Protesters set fire to the home of an Indian union minister in the state of Manipur, which has been the scene of clashes between two rival ethnic groups for more than a month, according to Indian officials.
The office of Minister of State for External Affairs RK Ranjan Singh confirmed that a mob destroyed and set fire to the minister’s house in Imphal, the capital of Manipur state.
“Fortunately, none of the care staff or family members were harmed in the attack on the house,” said an official in New Delhi.
It is noteworthy that the party of Prime Minister Narendra Modi is the one that governs the northeastern state of Manipur.
The attack comes after weeks of violent clashes between members of the majority-Christian Koki ethnic group, who live mostly in the hills, and the Hindu-majority Mitte ethnic group, who live mostly in the plains of the state.
Clashes between the two groups flared up last month due to dissatisfaction with the Kuki group’s economic benefits and quota system, which allows its members easy access to government jobs and educational opportunities.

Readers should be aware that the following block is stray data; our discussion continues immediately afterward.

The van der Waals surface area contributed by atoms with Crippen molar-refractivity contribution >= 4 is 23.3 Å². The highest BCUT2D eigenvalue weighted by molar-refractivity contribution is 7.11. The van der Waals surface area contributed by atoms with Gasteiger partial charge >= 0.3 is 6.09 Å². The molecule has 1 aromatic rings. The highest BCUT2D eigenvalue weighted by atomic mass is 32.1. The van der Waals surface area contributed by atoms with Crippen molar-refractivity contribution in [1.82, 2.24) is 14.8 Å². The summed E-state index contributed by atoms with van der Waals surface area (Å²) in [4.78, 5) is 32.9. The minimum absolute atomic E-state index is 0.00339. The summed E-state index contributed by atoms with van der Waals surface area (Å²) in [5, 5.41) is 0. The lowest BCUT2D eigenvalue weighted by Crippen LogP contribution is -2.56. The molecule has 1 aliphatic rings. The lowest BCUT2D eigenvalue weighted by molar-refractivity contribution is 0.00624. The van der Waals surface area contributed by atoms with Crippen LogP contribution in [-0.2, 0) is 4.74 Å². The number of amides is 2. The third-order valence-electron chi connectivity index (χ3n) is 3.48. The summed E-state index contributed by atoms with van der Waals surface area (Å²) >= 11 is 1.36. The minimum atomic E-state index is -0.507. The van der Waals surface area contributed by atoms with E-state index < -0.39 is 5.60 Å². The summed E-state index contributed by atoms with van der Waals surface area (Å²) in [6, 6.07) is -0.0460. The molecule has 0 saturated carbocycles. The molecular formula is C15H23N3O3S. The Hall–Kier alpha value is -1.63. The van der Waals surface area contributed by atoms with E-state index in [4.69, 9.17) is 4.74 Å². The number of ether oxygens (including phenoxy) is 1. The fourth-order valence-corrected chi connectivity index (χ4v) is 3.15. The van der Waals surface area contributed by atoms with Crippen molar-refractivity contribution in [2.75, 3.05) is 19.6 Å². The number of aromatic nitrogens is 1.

Kuki’s group also fears that the Mitte will be allowed to acquire land in areas currently reserved for them and other tribal groups.
The Mitte group constitutes half of the state’s population, and if its percentage increases – according to the quota system – this means that it will have more educational opportunities and government jobs allocated to the Kuki community.
The latest records of the Federal Ministry of the Interior showed that 83 people had died, and more than 60,000 residents had been displaced since May by the violence.
Civil society organizations from the Mitte and Koki communities said that hundreds of members of the two communities have been injured and displaced.
A curfew and internet shutdown remain in effect in most areas of Manipur, where tens of thousands of soldiers were sent to control the violence last May.
The visit of the Indian Home Minister did not calm the situation in the state, as he visited the state this month and demanded the return of assault rifles that were seized from police stations when the violence began.